There is also a small exhibit showing the work of a local filmmaker, Tony Buba, who documented Braddock, a nearby steel town which supplied workers for Carrie Furnace. The museum also functions as a community hub with current events and offered classes at Carrie Furnace being posted on the bulletin board.
Showing the intended interaction with the space I designed provides a more accurate view of what a typical experience would be.
Entrance by bike
Those biking towards the museum know Carrie is in the distance, as trees aren't large enough to hide the view without being too imposing. Still, the closer bikers are to Carrie, the more obscured their sight-line is; when bikers reach the fork in the road, the beauty of the furnace is revealed. The natural curve of the path more easily affords turning right, and the widening of the path affords slowing down and stopping for a better view of the furnace.
Entrance by car
As the entrance for cars to Carrie is at elevation, hiding the view of Carrie is unrealistic, although the Cowper stoves (six cylinders) are partially hidden by the two warehouses. I intentionally only designated 33 parking spots, all of them in single file in order to reduce the visual weight and imposition of the parked cars.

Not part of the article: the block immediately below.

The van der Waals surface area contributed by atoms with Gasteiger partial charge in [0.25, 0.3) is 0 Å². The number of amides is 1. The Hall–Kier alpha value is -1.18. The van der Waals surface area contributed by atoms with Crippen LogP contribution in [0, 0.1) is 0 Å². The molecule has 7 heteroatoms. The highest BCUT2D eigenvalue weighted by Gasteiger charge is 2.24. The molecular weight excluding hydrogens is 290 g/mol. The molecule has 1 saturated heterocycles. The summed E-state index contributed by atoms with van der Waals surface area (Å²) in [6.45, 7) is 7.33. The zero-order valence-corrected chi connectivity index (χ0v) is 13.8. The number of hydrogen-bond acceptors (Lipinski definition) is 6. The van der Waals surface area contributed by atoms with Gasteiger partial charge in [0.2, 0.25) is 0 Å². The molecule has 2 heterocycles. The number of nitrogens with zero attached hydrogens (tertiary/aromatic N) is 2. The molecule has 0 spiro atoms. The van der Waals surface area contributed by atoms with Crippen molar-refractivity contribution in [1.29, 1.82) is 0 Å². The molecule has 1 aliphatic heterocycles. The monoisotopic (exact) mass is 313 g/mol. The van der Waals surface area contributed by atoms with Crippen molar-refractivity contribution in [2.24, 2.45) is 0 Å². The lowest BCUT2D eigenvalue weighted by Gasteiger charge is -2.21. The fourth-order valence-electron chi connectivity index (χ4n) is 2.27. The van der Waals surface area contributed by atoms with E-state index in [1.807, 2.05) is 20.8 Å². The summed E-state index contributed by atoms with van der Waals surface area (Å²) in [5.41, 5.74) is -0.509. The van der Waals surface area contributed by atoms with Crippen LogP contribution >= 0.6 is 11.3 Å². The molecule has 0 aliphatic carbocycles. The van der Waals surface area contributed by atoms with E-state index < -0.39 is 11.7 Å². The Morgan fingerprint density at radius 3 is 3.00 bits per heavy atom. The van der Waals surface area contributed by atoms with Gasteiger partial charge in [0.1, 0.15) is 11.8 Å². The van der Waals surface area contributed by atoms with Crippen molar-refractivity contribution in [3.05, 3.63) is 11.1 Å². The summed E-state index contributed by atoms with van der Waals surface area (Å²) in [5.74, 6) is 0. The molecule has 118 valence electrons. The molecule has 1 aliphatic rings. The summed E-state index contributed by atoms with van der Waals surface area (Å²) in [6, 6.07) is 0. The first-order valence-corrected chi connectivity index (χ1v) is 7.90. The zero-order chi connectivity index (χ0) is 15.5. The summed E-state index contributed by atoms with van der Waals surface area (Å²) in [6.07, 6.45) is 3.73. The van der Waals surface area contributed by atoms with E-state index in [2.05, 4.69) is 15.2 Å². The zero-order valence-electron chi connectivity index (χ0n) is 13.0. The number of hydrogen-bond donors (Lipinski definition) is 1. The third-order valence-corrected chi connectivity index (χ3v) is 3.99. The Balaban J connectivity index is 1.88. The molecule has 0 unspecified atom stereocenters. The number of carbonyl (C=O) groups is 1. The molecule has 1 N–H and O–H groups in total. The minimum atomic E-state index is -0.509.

Parking Lot to Museum
I intentionally forced visitors to walk 270 feet, roughly a one minute walk, in order to emphasize the separation of the modern world from Carrie. Trees deprive visitors of the view of Carrie as they walk to the museum and the curvature of the fence guides visitors and hides their cars from sight once in front of the museum.
Second entrance by bike
Bikers visiting or passing through Carrie will be able to experience a raised, unobstructed view of the furnaces, encouraging cycling traffic through the park instead of around it.
Within the museum, I separated the educational experience of the exhibits and the sensory experience of viewing Carrie in order to maximize the framing effect upon exiting the museum. Due to the curvature of the museum, it's impossible to experience both at the same time; the benches help guide visitors towards the museum exit.